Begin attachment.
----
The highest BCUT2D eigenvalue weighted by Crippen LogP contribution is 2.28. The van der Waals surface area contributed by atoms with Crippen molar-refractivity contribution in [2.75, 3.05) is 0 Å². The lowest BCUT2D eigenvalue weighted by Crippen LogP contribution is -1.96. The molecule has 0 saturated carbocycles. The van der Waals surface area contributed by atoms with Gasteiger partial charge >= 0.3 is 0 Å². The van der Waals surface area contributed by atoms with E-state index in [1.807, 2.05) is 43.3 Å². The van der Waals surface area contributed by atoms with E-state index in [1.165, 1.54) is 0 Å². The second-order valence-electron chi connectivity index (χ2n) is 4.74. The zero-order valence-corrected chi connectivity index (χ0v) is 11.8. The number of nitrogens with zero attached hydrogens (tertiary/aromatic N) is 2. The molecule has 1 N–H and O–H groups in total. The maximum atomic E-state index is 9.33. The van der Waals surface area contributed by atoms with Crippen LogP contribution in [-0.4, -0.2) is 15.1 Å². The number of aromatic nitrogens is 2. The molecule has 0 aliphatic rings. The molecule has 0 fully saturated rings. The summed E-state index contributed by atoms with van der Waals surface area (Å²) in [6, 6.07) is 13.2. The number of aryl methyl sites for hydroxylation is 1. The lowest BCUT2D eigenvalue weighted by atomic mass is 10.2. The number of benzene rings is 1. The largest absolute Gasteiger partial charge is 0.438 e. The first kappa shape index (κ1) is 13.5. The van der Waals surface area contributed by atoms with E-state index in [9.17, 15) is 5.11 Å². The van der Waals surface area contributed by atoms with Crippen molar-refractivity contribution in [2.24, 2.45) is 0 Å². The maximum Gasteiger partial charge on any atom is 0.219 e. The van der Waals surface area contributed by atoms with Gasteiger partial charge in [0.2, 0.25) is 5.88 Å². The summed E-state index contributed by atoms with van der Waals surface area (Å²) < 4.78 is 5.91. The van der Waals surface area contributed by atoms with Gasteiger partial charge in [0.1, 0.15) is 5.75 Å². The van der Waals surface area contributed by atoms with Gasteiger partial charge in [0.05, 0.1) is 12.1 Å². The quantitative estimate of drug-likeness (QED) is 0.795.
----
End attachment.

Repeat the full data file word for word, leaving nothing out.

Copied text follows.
The highest BCUT2D eigenvalue weighted by Crippen LogP contribution is 2.28. The van der Waals surface area contributed by atoms with Crippen molar-refractivity contribution in [2.75, 3.05) is 0 Å². The lowest BCUT2D eigenvalue weighted by Crippen LogP contribution is -1.96. The molecule has 0 saturated carbocycles. The van der Waals surface area contributed by atoms with Gasteiger partial charge >= 0.3 is 0 Å². The van der Waals surface area contributed by atoms with E-state index in [1.807, 2.05) is 43.3 Å². The van der Waals surface area contributed by atoms with E-state index in [1.165, 1.54) is 0 Å². The second-order valence-electron chi connectivity index (χ2n) is 4.74. The zero-order valence-corrected chi connectivity index (χ0v) is 11.8. The number of nitrogens with zero attached hydrogens (tertiary/aromatic N) is 2. The molecule has 1 N–H and O–H groups in total. The maximum atomic E-state index is 9.33. The van der Waals surface area contributed by atoms with Crippen LogP contribution in [-0.4, -0.2) is 15.1 Å². The number of aromatic nitrogens is 2. The molecule has 0 aliphatic rings. The molecule has 0 fully saturated rings. The summed E-state index contributed by atoms with van der Waals surface area (Å²) in [6, 6.07) is 13.2. The number of aryl methyl sites for hydroxylation is 1. The lowest BCUT2D eigenvalue weighted by atomic mass is 10.2. The number of benzene rings is 1. The largest absolute Gasteiger partial charge is 0.438 e. The first kappa shape index (κ1) is 13.5. The van der Waals surface area contributed by atoms with E-state index in [9.17, 15) is 5.11 Å². The van der Waals surface area contributed by atoms with Crippen molar-refractivity contribution in [2.24, 2.45) is 0 Å². The maximum Gasteiger partial charge on any atom is 0.219 e. The van der Waals surface area contributed by atoms with Gasteiger partial charge in [0.2, 0.25) is 5.88 Å². The summed E-state index contributed by atoms with van der Waals surface area (Å²) < 4.78 is 5.91. The van der Waals surface area contributed by atoms with Gasteiger partial charge in [0.1, 0.15) is 5.75 Å². The van der Waals surface area contributed by atoms with Gasteiger partial charge in [0.05, 0.1) is 12.1 Å². The quantitative estimate of drug-likeness (QED) is 0.795.